According to research into anxiety treatment, people call in sick for numerous reasons. New research pinpoints stress and anxiety as a major reason for sick leave and absences at the workplace.
In an article appearing in the journal Acta Psychiatrica Scandinavica, researchers at the Norwegian Institute of Public Health, in collaboration with Australian and British institutes, reviewed over 13,000 individuals for common mental disorders, consisting of anxiety and depression in anxiety treatment.
Researchers followed up with the participants 6 years later on and analyzed their sick leave of 16 days or more throughout that period.
The results indicated those with anxiety were more likely to experience extended absence from work and take more sick days. Even after controlling for socioeconomic factors and physical wellness, individuals with anxiety had the most sick days. In addition, the researchers concluded that anxiety with depression was more strongly associated with prolonged and routine sick leave than depression alone.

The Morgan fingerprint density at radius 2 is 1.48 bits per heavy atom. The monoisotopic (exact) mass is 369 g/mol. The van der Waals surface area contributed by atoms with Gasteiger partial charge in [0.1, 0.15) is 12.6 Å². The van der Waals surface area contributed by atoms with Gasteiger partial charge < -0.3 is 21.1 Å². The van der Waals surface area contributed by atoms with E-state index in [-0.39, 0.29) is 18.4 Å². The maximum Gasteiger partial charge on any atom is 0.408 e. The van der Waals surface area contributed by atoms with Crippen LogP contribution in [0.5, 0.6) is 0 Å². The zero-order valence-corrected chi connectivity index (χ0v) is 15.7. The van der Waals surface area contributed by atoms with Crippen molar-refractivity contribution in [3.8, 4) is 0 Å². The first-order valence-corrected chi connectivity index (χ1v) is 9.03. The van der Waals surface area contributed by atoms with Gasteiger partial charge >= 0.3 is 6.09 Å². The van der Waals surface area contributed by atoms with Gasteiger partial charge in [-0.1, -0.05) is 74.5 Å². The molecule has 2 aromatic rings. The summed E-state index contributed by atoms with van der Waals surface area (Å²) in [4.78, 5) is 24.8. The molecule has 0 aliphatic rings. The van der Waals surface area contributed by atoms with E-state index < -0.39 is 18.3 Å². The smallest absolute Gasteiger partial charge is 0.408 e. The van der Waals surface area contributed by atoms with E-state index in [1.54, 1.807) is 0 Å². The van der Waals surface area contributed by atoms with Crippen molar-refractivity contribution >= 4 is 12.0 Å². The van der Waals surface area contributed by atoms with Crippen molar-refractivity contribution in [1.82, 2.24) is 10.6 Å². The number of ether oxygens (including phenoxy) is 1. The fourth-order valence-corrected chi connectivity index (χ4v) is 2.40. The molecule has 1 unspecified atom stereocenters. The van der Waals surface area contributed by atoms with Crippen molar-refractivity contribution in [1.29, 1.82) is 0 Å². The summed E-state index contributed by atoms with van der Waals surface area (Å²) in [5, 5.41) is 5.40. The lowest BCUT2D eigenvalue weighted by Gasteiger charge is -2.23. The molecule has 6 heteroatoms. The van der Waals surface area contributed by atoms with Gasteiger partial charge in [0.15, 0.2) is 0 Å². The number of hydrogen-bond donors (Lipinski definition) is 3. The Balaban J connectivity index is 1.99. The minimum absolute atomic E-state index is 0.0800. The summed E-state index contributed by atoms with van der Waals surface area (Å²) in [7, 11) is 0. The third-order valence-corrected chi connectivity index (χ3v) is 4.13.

Stress and anxiety appears to have long-term effects on sick leave as individuals showed am increased chance of absence up to six years later. This is the first research in anxiety treatment to reveal that stress and anxiety have a lasting result on absence in the workplace.
According to the writers of the study, the ramifications for clinicians is that more work is needed in understanding how health professionals managing sickness absence can easily best identify anxiety and depression signs and protect against additional prolongations or reappearance of any type of sickness absence episode.
This research clearly demonstrates that anxiety and additional mental disorders have sweeping repercussions in our lives impacting our cognitive, psychological, social and physical health.